Sustainability and citizen science: estimating the carbon footprint of the Breeding Bird Survey
BTO Data Scientist Simon Gillings explores the results of BTO's investigation into the carbon footprint of biodiversity monitoring.
Simon works with colleagues across BTO to provide strategic leadership, analytical input and design input into the development of data products for internal and external audiences.
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Spring 2022 is well underway, with warblers in full song and the first Swifts spreading across the country. Just a few weeks ago I made the early season visit to my BTO/JNCC/RSPB Breeding Bird Survey (BBS) square.
My square is 19 miles from home and like every previous year, I drove there. I saw 40 bird species, three mammal species and recorded habitat along the transects. My single Corn Bunting record will contribute to producing a vital population trend for Corn Buntings in eastern England. It was a lovely morning to be out and it felt good to do my little bit for bird monitoring.
We often talk about these counts being the ‘raw data’, but it’s not much of a stretch to say that my data, along with those of my fellow survey participants are the ‘raw materials’ from which BTO’s research ecologists produce population trends, which are then used by the conservation sector and provide the UK government with official statistics. These data are widely used for ecological research, such as assessing causes of decline, the impacts of environmental change and monitoring the success of management. So BTO’s ‘supply chain’ could be its network of skilled volunteers who collect the raw data, and - like many other forward-thinking organisations - BTO and its partners are investigating how the decisions we make affect the sustainability of these networks.
BTO research has identified that travel is a major barrier to younger audiences... to what extent is having a car a prerequisite for doing a bird survey?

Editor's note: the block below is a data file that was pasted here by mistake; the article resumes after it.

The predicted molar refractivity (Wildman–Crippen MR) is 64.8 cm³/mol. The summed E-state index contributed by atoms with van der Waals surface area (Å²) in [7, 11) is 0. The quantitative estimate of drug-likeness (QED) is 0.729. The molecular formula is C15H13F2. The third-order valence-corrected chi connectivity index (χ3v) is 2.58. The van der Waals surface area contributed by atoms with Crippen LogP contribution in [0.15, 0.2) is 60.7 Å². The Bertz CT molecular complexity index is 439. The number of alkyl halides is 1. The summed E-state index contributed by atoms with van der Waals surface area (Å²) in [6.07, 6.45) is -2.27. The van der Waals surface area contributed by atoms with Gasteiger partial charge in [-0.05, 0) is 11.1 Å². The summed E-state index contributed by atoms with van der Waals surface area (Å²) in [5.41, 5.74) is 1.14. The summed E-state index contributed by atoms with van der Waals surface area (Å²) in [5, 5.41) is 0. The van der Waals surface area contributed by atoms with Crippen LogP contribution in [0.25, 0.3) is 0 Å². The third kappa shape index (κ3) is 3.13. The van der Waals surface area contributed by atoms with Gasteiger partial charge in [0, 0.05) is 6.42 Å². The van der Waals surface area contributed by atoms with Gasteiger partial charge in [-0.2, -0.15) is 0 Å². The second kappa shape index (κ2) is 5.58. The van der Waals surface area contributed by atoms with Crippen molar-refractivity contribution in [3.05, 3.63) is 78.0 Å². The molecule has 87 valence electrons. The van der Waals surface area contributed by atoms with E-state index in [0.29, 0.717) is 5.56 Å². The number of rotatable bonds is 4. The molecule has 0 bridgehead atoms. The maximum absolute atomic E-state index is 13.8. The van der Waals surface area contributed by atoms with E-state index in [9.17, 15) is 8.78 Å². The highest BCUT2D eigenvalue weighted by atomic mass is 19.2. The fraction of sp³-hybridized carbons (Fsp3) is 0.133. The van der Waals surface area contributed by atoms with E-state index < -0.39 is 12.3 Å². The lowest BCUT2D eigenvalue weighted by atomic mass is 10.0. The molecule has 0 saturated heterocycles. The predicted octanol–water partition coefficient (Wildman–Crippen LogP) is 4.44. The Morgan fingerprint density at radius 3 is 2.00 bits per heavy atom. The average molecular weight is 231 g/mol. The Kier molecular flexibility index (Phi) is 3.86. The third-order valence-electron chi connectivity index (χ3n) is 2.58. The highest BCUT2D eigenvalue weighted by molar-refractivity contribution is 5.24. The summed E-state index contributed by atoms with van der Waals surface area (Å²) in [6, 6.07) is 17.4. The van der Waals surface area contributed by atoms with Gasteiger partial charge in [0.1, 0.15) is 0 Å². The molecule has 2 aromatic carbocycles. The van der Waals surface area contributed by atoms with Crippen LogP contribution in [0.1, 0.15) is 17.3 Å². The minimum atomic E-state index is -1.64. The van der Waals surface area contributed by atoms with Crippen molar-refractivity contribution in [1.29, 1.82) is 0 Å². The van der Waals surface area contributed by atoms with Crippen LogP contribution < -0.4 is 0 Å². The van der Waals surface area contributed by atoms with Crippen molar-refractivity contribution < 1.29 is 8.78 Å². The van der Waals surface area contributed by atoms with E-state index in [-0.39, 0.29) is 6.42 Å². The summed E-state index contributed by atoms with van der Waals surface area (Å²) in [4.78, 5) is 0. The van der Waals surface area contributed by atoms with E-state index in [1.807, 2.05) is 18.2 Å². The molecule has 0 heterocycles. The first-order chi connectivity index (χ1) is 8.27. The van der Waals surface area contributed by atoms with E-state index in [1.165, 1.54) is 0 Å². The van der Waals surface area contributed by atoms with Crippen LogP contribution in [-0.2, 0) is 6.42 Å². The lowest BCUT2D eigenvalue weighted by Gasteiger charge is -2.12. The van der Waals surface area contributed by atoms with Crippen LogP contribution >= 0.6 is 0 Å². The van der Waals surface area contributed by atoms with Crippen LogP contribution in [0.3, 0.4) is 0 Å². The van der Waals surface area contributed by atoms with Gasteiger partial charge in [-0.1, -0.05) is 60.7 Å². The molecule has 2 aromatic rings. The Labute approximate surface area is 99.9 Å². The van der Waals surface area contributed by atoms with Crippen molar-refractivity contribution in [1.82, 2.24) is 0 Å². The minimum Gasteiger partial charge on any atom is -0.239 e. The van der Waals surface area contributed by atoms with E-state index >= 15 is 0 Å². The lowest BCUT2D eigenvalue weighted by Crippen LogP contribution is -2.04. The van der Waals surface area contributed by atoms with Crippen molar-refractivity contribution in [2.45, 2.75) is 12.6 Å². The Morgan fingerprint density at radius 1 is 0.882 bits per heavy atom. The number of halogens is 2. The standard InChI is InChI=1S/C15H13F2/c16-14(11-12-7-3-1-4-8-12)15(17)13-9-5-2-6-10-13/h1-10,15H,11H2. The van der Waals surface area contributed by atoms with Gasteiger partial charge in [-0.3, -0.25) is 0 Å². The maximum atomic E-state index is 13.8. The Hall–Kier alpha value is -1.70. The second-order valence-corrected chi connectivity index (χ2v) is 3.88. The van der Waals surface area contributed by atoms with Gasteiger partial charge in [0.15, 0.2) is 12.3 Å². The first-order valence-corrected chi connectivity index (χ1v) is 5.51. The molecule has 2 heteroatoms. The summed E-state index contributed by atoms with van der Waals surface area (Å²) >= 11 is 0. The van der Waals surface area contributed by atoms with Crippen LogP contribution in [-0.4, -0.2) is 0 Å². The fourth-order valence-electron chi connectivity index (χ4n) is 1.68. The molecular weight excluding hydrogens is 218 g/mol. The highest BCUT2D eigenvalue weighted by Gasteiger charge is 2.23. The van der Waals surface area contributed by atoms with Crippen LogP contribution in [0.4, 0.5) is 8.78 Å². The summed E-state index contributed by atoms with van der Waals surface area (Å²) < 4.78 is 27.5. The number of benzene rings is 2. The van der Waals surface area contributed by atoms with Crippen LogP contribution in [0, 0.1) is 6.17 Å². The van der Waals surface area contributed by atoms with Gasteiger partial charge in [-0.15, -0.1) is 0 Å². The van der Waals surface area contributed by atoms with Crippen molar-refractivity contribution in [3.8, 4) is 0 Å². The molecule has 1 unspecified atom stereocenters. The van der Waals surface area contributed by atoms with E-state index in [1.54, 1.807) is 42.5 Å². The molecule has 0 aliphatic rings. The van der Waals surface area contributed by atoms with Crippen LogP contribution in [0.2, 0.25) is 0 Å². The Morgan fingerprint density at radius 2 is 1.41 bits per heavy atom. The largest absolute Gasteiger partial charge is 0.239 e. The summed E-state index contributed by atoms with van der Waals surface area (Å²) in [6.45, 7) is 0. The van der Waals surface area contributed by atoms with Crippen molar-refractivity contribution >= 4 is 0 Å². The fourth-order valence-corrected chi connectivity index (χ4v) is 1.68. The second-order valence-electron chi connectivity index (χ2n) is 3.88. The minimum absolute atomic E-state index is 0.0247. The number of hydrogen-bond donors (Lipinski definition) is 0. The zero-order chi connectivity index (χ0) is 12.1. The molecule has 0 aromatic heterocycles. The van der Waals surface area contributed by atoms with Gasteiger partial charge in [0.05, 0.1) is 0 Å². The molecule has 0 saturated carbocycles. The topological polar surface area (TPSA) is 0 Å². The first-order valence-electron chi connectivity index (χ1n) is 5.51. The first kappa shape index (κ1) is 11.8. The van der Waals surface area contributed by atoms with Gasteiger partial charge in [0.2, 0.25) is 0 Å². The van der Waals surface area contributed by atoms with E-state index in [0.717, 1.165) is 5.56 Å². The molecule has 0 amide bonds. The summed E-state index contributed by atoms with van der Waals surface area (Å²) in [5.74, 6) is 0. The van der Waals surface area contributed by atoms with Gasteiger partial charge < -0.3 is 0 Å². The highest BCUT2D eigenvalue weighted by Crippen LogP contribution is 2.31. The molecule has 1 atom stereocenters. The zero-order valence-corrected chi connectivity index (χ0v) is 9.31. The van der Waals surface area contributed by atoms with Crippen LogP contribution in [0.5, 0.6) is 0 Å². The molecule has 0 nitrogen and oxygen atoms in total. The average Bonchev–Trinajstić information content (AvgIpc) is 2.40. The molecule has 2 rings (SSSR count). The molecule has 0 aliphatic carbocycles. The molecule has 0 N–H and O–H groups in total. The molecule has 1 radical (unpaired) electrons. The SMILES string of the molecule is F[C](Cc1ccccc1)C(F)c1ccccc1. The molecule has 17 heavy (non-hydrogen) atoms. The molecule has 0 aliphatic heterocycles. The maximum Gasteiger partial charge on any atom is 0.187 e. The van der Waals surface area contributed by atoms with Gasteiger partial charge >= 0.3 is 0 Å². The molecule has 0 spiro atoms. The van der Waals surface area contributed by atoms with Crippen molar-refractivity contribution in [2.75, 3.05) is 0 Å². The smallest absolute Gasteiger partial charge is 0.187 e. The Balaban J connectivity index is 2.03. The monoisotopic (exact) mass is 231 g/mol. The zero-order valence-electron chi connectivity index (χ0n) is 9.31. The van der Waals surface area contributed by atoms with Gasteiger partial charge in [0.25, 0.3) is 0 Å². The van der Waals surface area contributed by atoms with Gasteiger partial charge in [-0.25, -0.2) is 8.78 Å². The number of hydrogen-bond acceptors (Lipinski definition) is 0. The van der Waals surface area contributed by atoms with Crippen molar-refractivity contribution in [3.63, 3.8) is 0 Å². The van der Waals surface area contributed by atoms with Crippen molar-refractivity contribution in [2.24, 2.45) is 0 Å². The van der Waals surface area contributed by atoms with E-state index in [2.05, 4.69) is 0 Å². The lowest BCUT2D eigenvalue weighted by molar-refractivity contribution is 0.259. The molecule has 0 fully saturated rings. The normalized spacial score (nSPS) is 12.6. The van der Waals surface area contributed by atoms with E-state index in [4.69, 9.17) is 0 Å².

Sustainability is a broad subject. It includes making sure the survey schemes themselves can continue into the future, by securing stable funding, recruiting and training enthusiastic volunteers for tomorrow, and retaining skilled staff versed in the latest analytical methods. More often though we think of sustainability in environmental terms. Recently, I began investigating an aspect of sustainability that relates to both scheme longevity and the environment: survey-related travel. Two things led me to look into this.
Firstly, BTO research examining the barriers to survey participation has identified that travel is a major barrier to younger audiences. We also know that car ownership varies widely across society, raising the question: to what extent is having a car a prerequisite for doing a bird survey? Secondly, if most people have to drive to access their survey squares, what is the cumulative carbon footprint across the visits needed for a typical bird survey?
This may seem like a strange question: my 19-mile trips to my BBS square are an inconsequential fraction of my annual mileage. But remembering the supply chain analogy from earlier, companies are increasingly expected to measure and report the carbon emissions of their businesses. This means not just reporting the emissions associated with the electricity and heating at business premises but also, crucially, estimating those that arise in the production of the raw materials on which the business relies. For BTO that means emissions produced in the pursuit of data.
The Breeding Bird Survey is an ideal case study because of its survey design.
To answer these questions I used the 2019 BTO/JNCC/RSPB Breeding Bird Survey (BBS) season as a case study. BBS is ideal because of certain attributes of its survey design: whilst random survey squares and early morning visits make the data more robust, they could also lead to more travel to get to distant squares at antisocial hours. BBS is also a survey with lots of data from across the UK - in 2019, 2,765 volunteers made 7,520 visits to survey 3,914 1-km squares - and this provides ample opportunity to look at travel in areas with differing distributions of people and squares.
Exploring BBS accessibility and sustainability
We sent a questionnaire to all BBS participants to find out what transport volunteers used to travel to their survey squares, and where the trip started from. We also asked for additional information such as whether the visit was purely for the purpose of surveying.